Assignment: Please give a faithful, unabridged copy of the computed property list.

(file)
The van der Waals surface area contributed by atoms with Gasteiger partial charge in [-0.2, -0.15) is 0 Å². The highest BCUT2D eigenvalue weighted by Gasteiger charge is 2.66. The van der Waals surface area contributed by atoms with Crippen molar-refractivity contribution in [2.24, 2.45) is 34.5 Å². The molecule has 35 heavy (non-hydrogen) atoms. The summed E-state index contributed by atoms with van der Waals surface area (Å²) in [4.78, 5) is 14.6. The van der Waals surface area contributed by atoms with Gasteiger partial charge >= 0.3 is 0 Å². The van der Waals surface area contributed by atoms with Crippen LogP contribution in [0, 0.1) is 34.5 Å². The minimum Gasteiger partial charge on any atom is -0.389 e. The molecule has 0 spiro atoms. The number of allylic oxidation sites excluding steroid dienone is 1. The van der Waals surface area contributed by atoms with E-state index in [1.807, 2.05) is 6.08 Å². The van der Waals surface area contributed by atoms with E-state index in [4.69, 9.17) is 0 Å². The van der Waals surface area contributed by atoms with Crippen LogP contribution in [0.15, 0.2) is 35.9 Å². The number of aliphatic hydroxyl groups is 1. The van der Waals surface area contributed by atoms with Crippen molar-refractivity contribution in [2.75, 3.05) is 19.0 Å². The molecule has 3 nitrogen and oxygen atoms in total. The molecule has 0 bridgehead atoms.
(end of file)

The van der Waals surface area contributed by atoms with Gasteiger partial charge in [-0.2, -0.15) is 0 Å². The highest BCUT2D eigenvalue weighted by Gasteiger charge is 2.66. The van der Waals surface area contributed by atoms with Crippen molar-refractivity contribution in [2.24, 2.45) is 34.5 Å². The molecule has 35 heavy (non-hydrogen) atoms. The summed E-state index contributed by atoms with van der Waals surface area (Å²) in [4.78, 5) is 14.6. The van der Waals surface area contributed by atoms with Gasteiger partial charge >= 0.3 is 0 Å². The van der Waals surface area contributed by atoms with Crippen LogP contribution in [0, 0.1) is 34.5 Å². The minimum Gasteiger partial charge on any atom is -0.389 e. The molecule has 0 spiro atoms. The number of allylic oxidation sites excluding steroid dienone is 1. The van der Waals surface area contributed by atoms with E-state index in [1.807, 2.05) is 6.08 Å². The van der Waals surface area contributed by atoms with E-state index in [4.69, 9.17) is 0 Å². The van der Waals surface area contributed by atoms with Crippen LogP contribution in [0.15, 0.2) is 35.9 Å². The number of aliphatic hydroxyl groups is 1. The van der Waals surface area contributed by atoms with Crippen molar-refractivity contribution in [2.75, 3.05) is 19.0 Å². The molecule has 3 nitrogen and oxygen atoms in total. The molecule has 0 bridgehead atoms.